Tuesday, October 06, 2009


Promiscuity. Infidelity. Celebrity. Degeneracy. Sex 'n' snobbery. Orgies. Abortion. Kleptomania.

By rights, 'Darling' ought to be a full-throttle, rip-snorting (or coke-snorting) lurid delight, a guilty pleasure of the highest order. In the hands of Russ Meyer it could have been a trashy soft-core romp a la 'Beyond the Valley of the Dolls'. With Richard Lester at the helm, it might have been the bona fide document from the Swinging Sixties that actual director John Schlesinger so obviously wanted it to be.

'Darling' starts with Diana Scott (Julie Christie) recounting her life story to an interviewer. There she is as a little girl on a school outing. There she is as a little girl in the school play. There she is aged twenty and all grown up with it, sashaying through the great metropolis when up comes a production assistant on a current affairs show presented by Robert Gold (Dirk Bogarde). She contributes a few casual lines to an interview on social attitudes and the generation gap and next thing you know Diana and Robert are merrily swanning around together.

Trouble is, he's married. So's she. Oooooh, controversial. Robert comes off as the heel for leaving his wife and children (a shot of him, suitcase in each hand, trudging sheepishly away from the house pulls back through the living room window to reveal he's left an envelope on the mantlepiece addressed to the luckless Mrs Gold), while Diana does an effective character assassination on her ex in just a couple of lines of voiceover (he's a "nice boy" apparently, and "playing at" being married). I may have missed it, but I don't think the poor chap even gets the dubious courtesy of an envelope on the mantlepiece.

Diana and Robert set up home together, but Robert does inconsiderate things like typing up the scripts for his TV show and treating Diana sensitively, so she does what any self-respecting vacuous amoral chic chick would do: she hooks up with filthy rich advertising executive Miles Brand (Laurence Harvey)* who has no class but looks good when he takes his shirt off and has a flash apartment and a Mercedes sports car. Because these are the things that count.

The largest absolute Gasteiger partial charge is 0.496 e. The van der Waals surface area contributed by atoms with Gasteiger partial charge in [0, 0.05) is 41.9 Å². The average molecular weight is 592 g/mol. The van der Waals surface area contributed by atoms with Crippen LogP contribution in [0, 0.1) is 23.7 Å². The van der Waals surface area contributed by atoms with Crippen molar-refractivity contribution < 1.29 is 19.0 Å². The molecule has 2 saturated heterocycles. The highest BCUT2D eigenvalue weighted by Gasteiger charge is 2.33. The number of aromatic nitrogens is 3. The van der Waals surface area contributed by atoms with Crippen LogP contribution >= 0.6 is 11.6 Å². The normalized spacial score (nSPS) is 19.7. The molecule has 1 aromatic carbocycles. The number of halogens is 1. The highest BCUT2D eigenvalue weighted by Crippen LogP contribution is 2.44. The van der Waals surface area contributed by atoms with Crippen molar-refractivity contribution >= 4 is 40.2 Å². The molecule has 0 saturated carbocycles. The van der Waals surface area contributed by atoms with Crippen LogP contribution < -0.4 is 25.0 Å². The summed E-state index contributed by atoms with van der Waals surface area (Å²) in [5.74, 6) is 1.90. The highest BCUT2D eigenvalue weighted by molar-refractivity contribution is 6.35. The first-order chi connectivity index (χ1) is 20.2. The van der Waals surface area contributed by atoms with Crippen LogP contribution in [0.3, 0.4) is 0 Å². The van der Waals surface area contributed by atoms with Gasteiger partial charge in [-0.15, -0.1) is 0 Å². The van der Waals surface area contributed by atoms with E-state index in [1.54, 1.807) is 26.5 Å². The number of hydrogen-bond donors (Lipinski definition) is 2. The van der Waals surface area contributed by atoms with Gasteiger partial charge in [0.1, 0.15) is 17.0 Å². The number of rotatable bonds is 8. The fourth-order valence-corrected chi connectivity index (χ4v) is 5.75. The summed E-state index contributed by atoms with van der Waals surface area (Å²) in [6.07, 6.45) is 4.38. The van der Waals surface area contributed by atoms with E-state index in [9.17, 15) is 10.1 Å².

Sorry, was I being facetious?

Outwardly 'Darling' is a serious, multi-layered film that deconstructs the archetypes of the Sixties as determinedly as the aforementioned Richard Lester celebrated them. Not the least of its achievements is suggesting that Diana's outwardly respectable and starchly middle class parents are the people who schooled her in the elegantly empty small talk and studied self-confidence that greases the wheels as she makes her way up in so-called society.

Schlesinger's satire finds its outlet in the panoply of supporting characters: the sleazy MP (a pre-'Porridge' Brian Wilde) who drools over Diana, the dissipated photographer who captures an image that wins her the first of many lucrative modelling and advertising contracts, the fast-buck producers who cast her in a B-movie potboiler, and Miles's bohemian friends in Paris who think nothing of making out in front of each other and playing truth or dare. Ooooooh, even more controversial. (This, incidentally, is the most awful moment in the film: Schlesinger trying to be all arty and European and stylishly debauched but concocting, instead, a scene so flatly unerotic and unintentionally hilarious it makes your average Robin Askwith tits 'n' milkmen flick look like 'Citizen Kane'.)

Schlesinger draws parallels between these various stratas of society. When Diana meets the MP it's at a fundraiser whose rich patrons are doing their bit for the poor (particularly the minorities). Schlesinger cuts from a fat white woman stuffing herself to three black youths done up in period garb as serving boys watching her resentfully. Later, when Diana meets the Paris set, their liberal credentials are established by the inclusion of a sexually active black man as one of their own.